When compared to a yearly inflation rate of under 3% on average, these figures indicate that the purchasing power of Malaysians has actually risen by at least 4% per annum from 2009 to 2012 (Believe it or not!).
Household income in urban areas increased at the rate of 6.6% per annum from RM4,705 in 2009 to RM5,742 in 2012 while in rural areas, it increased by 6.4% per annum from RM2,545 in 2009 to RM3,080 in 2012.
Despite the rise in purchasing power, mismatched expectations and lack of general financial knowledge had (mis)led many Malaysians into financial mismanagement and ultimately, into the debt trap.
How much are we paying for debt?
The acceptable level of debt-service-ratio is about 30%, meaning that a household should not be spending more than one third of their income on debt repayment. However, 2012 statistics revealed that the debt-service-ratio of households in Malaysia stood at 43.5%, which means that Malaysian households use more than two-fifth of their monthly disposable income on average to service their loans, The Star reported.
More alarmingly, the estimated debt-service-ratio of civil servants in the country at around 60%.
With some 60 Malaysians declaring bankruptcy every day, there is a growing concern locally about household debt. According to statistics from the Malaysian Department of Insolvency, some 19,575 cases were categorised bankrupt in 2012 alone.
Effective money management is imperative to ensure one does not fall into the lethal debt trap.
How much should we be spending or saving?
Whether you are a parent with two kids or a fresh college graduate working on your first job, the 50-20-30 money management guideline can help you figure out how much you might want to allocate to each area every month, as well as to determine the order in which your money can be allocated.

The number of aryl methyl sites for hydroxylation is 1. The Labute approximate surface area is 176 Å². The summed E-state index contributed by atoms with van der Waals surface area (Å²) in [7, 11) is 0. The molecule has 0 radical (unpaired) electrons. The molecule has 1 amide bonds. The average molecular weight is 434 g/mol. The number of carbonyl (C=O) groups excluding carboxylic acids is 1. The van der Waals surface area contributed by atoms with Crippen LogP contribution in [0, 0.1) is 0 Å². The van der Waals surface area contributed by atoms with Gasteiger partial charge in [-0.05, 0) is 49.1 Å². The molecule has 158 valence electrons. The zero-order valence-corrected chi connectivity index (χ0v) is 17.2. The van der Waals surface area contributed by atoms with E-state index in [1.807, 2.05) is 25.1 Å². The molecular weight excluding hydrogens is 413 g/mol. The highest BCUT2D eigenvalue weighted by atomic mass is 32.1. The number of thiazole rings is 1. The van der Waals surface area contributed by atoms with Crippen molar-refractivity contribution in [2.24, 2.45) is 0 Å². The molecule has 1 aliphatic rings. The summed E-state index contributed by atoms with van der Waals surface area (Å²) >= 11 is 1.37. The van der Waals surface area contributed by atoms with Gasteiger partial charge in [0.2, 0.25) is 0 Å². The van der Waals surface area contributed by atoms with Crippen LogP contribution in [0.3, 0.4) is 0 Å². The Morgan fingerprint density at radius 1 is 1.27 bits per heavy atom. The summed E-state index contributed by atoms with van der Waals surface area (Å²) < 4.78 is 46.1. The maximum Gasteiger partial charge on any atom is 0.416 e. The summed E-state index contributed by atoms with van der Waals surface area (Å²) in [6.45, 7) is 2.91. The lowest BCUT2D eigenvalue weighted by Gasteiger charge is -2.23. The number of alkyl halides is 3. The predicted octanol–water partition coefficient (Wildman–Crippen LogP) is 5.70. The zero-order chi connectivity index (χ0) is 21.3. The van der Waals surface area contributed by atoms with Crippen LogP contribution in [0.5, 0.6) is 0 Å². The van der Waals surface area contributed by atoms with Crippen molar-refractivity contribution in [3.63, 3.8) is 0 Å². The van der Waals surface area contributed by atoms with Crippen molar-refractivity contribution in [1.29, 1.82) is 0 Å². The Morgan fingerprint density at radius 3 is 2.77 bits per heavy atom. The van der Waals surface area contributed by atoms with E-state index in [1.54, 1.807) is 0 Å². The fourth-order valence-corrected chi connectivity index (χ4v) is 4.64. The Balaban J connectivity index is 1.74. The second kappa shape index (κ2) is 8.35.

The guideline basically breaks down all your expenditures into three categories:
1. Fixed costs (< 50% of your monthly net income) – They comprise “fixed” bills and expenses such as rent, car instalments, utility bills, as well as gym memberships and phone bills because you are committed to paying them on a monthly basis.
2. Financial goals (at least 20% of your monthly net income). These involve putting your money toward your savings long-term contributions such as unit trust funds or Private Retirement Schemes (PRS) to help secure your financial foundation. These funds also contribute to your emergency funds, as well as larger priorities such as securing a down payment for a home.
3. Flexible spending (< 30% of your monthly net income). They include (variable) day-to-day expenses such as eating out, groceries, shopping, entertainment, hobbies or fuel.
Of course, all guidelines are just a guide. They can be a helpful benchmark when you are assessing where your money is going. Understanding affordability and its true implications is important to help you make important money decisions and to adjust your budget according to your lifestyle and long-term goals. Think sustainability when making any financial decisions.
Fiona Ho is a senior writer at iMoney. Click on